Washington--Ted Sanders, who was nominated this month as undersecretary of education, said in an interview last week that his priorities would be to help develop proposals to improve teaching and early-childhood education.
But Mr. Sanders, the superintendent of public instruction in Illinois, said he also looked forward to helping President Bush enact his education initiatives if he is confirmed by the Senate.
“I’ve come to really believe that George Bush wants to be the education President, and I’m honored and excited about the possibility of working with Secretary [Lauro F.] Cavazos and the President to make him exactly that,” he said.
Mr. Sanders, who is serving a term as president of the Council of Chief State School Officers, was in Washington last week for a legislative conference sponsored jointly by the chiefs and the National Association of State Boards of Education.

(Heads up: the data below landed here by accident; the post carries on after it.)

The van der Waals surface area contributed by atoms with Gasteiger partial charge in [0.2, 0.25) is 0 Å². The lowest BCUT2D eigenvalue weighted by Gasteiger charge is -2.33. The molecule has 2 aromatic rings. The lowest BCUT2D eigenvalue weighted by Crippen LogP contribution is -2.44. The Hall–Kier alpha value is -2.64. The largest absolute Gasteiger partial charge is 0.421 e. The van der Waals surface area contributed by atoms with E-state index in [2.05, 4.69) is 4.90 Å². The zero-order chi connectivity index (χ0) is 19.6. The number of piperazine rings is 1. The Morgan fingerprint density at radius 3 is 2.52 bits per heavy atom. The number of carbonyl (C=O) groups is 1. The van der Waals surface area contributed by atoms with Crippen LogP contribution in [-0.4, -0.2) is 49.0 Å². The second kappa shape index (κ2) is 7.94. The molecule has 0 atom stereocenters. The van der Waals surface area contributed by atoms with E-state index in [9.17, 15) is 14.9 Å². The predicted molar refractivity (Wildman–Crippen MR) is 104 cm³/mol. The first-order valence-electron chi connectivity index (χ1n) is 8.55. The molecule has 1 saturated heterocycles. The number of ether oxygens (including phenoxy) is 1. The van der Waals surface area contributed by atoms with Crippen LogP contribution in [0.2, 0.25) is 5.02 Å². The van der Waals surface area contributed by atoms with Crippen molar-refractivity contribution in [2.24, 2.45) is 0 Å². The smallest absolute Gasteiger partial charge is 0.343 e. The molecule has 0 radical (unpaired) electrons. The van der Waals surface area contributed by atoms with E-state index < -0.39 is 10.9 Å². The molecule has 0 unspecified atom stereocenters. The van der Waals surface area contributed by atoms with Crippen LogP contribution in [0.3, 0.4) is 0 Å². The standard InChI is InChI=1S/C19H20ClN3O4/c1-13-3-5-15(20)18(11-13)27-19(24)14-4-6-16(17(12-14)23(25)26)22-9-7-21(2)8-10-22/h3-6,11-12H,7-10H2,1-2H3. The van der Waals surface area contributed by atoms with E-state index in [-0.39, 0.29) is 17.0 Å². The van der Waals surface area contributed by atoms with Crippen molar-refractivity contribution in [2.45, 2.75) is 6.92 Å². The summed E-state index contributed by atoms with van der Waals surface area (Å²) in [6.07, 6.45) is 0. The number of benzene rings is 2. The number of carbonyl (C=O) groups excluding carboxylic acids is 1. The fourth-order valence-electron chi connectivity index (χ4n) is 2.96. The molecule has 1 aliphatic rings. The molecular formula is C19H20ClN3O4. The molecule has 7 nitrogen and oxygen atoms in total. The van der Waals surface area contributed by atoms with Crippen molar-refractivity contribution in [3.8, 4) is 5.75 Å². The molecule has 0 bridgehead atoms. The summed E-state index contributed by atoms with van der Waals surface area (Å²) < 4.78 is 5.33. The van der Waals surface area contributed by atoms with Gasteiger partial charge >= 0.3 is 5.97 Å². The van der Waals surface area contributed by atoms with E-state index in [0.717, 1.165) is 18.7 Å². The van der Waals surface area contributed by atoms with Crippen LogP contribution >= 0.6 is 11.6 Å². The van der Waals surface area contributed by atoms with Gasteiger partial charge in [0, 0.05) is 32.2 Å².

Mr. Sanders said he has a “long-term interest in early-child4hood education, particularly helping children at risk,” and in “efforts to improve the teaching cadre of this country.”
“Those are both going to be issues in Washington this year,” he noted.
Mr. Sanders took an active role in the adoption of education-reform initiatives in Illinois, but was unable to obtain much funding for them.
The Illinois superintendent said he agreed with state officials who had just spoken to the gathering about the importance of federal education aid. But he also suggested that the most important federal role is “bringing information and focus to the debate on what’s possible and what ought to happen.”
“The bully pulpit role of bringing these things to public attention is very exciting,” Mr. Sanders said.
The undersecretary-designate said he had been told that his role in the Education Department would be “a team role, responsible for day-to-day operations."--jm
A version of this article appeared in the March 22, 1989 edition of Education Week as Undersecretary-Designate Sees Focus on Early Years, Teaching